Okay, Ms Berger Gross is not quite as insufferable as Gwyneth, but she does say things like "Now, eating half a pineapple a day can get pricey. But it's worth it to me to feel energetic and ready to go every morning..." and gives us smoothie recipes in which the ingredients are, no lie, organic yogurt, organic strawberries, organic orange juice, and honey. I was reading that at the beach yesterday and felt compelled to yell to my friend, "What??!!?!!?? The honey doesn't have to be organic??!!???"

Perhaps the most galling (and totally un-health-related, so, yeah, off-topic!) part of the book to me is that Ms Berger Gross has disowned her parents, just because she felt her relationship with them is dysfunctional and she is still sulking over the wrongs they did her when she was six. Let me be clear, their crimes were not that of horrific abuse. Your parents rape you or sell you for drug money, etc, I certainly support your decision to leave home as soon as you are able and never look back. On the other hand, you let them put you through Vassar, including funding a trip to Nepal where your journey of enlightenment begins, first and then decide to completely cut them off in their elderly years and not allow them to meet their grandchild, simply because you think daddy has anger issues and mommy shouldn't have stayed with him, you are a selfish douchebag. And when you justify that with an interpretation of the yoga sutras that weasels about how forgiving people doesn't actually mean forgiving them, you are a double douchebag. When you don't eat meat because it's unkind, but you cannot be kind and forgiving to the old people who raised you and whom you admit did their best, you are a triple douchebag. I may be only an ersatz Buddhist, but I know the karma involved in that is not good.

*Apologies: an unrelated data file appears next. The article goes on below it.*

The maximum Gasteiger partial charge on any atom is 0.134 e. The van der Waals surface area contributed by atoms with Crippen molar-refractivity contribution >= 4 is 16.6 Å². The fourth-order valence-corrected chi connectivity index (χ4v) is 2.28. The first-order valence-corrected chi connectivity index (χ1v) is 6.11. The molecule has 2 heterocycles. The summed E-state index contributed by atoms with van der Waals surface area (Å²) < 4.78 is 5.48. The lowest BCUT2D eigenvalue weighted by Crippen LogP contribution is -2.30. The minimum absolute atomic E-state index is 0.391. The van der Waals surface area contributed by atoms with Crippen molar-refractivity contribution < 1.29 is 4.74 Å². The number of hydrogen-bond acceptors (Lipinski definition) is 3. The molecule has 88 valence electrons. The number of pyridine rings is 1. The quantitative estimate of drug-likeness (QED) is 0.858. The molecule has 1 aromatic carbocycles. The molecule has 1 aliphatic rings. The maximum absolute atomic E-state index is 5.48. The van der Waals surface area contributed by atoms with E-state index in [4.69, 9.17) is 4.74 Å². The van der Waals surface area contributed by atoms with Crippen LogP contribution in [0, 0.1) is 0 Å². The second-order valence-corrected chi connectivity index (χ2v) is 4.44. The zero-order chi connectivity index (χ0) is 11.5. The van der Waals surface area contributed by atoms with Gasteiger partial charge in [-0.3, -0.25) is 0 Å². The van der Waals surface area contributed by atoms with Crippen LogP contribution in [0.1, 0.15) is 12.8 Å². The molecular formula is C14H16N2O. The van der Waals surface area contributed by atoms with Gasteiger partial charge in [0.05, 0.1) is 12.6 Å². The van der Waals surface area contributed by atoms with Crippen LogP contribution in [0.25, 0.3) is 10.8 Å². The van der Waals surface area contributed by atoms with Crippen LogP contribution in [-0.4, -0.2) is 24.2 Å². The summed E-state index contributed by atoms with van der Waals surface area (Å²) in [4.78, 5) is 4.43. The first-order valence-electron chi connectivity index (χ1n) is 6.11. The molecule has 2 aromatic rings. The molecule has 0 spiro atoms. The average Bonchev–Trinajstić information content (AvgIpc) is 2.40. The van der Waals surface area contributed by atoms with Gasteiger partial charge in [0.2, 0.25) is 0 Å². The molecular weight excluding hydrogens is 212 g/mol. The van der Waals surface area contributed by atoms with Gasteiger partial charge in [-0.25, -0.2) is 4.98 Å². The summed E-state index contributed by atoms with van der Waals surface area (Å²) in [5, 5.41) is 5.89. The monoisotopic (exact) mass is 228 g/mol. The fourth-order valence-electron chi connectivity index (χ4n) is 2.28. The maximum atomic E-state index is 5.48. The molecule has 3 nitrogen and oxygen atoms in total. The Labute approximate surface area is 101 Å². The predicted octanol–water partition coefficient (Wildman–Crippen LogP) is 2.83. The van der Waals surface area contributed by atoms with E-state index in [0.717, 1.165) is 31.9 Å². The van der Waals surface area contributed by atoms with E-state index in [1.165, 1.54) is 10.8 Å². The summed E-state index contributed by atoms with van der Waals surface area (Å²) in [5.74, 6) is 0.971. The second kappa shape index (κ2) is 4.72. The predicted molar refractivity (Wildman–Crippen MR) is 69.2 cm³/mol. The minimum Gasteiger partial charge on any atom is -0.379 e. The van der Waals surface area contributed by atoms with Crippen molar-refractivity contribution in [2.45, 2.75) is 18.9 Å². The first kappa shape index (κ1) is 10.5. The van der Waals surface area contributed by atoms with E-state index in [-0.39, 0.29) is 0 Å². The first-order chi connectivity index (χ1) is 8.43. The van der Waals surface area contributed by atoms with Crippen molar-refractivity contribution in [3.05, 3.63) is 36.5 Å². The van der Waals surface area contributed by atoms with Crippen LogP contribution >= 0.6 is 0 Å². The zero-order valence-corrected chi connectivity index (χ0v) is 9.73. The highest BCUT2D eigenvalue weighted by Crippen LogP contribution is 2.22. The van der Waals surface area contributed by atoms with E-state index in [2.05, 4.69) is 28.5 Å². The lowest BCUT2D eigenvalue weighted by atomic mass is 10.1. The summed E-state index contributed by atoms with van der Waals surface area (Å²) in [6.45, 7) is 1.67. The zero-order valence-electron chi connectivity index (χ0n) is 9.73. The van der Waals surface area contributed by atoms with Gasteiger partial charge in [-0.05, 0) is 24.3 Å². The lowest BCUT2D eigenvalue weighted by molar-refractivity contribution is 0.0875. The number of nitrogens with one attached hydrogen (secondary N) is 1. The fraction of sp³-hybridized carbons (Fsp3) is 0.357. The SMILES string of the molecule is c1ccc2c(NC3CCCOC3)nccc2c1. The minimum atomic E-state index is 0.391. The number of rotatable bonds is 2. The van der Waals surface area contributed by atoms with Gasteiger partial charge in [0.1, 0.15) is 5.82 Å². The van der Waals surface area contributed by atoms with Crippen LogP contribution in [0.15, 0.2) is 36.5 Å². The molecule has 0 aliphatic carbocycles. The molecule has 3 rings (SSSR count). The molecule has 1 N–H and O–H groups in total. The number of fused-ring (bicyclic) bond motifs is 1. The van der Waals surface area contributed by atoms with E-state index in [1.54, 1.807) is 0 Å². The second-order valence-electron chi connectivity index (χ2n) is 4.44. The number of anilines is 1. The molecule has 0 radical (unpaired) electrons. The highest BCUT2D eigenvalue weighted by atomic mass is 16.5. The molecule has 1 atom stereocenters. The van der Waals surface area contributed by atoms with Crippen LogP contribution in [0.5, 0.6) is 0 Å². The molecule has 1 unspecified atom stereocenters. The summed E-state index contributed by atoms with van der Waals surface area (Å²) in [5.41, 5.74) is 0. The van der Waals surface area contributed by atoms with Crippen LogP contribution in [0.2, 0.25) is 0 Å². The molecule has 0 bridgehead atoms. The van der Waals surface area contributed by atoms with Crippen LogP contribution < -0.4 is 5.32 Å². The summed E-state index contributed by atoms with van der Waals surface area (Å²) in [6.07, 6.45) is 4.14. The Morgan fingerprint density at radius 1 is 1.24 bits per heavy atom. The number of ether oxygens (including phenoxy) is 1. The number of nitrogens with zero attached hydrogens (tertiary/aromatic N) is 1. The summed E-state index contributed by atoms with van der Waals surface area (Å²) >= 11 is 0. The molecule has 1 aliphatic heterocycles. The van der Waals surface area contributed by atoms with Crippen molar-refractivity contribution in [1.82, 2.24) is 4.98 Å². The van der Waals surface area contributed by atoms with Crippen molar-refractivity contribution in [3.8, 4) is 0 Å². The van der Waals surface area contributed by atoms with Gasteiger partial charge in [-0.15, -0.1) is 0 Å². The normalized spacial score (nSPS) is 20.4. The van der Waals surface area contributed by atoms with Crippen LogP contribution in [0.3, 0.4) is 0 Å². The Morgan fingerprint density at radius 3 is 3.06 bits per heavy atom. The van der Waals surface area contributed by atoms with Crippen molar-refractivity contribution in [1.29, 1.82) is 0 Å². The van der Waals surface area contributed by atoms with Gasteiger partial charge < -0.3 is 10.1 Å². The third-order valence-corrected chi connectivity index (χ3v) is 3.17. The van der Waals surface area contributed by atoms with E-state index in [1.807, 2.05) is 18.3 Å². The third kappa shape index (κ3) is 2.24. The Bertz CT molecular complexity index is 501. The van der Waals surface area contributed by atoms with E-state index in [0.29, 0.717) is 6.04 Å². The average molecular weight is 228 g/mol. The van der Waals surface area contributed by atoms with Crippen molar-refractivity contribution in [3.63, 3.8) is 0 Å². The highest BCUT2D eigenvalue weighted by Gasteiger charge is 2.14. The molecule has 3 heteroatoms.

But back to the health and fitness related nonsense! There's a lot of mumbo jumbo about clean eating, juice fasts, never eating to the point of actually being full, and my personal favorite, detox enemas. And splurging once in awhile on whole grain organic (no, really) pizza made with hormone-free cheese.

Dude. I would rather be 40 pounds overweight, thanks.

In summary, don't buy this book. Instead, look forward to the second part of our series wherein I count how many times the word "sexy" is used in the first chapter of a weightlifting book for women!


1 comment:

  1. So totally correct about blog followers having to love the writing. I (am ashamed to admit) even read bloggers that ahem, I underlove (sometimes I make up my own words in a desperate attempt to be diplomatic), simply because I enjoy the writing. The reverse is true of bloggers who have something to say but don't say it well (and/or misuse the apostrophe). This applies not only to blogs but books. I read something that gets on my nerves and I perseverate for pages! I also listen to audiobooks when I walk and if the reader mispronounces a word, I walk for an hr. without hearing another word because I can't focus. It is even worse if the reader is the author. I'm thinking "you so totally did not write this book because had you done so, you would know how to pronounce that word". Oh, sorry, this WAS about you. Where were we?

    The rest of the entry and the video, well, did you hear me howling all the way from Boston? Assuming, of course, that you are there at the moment.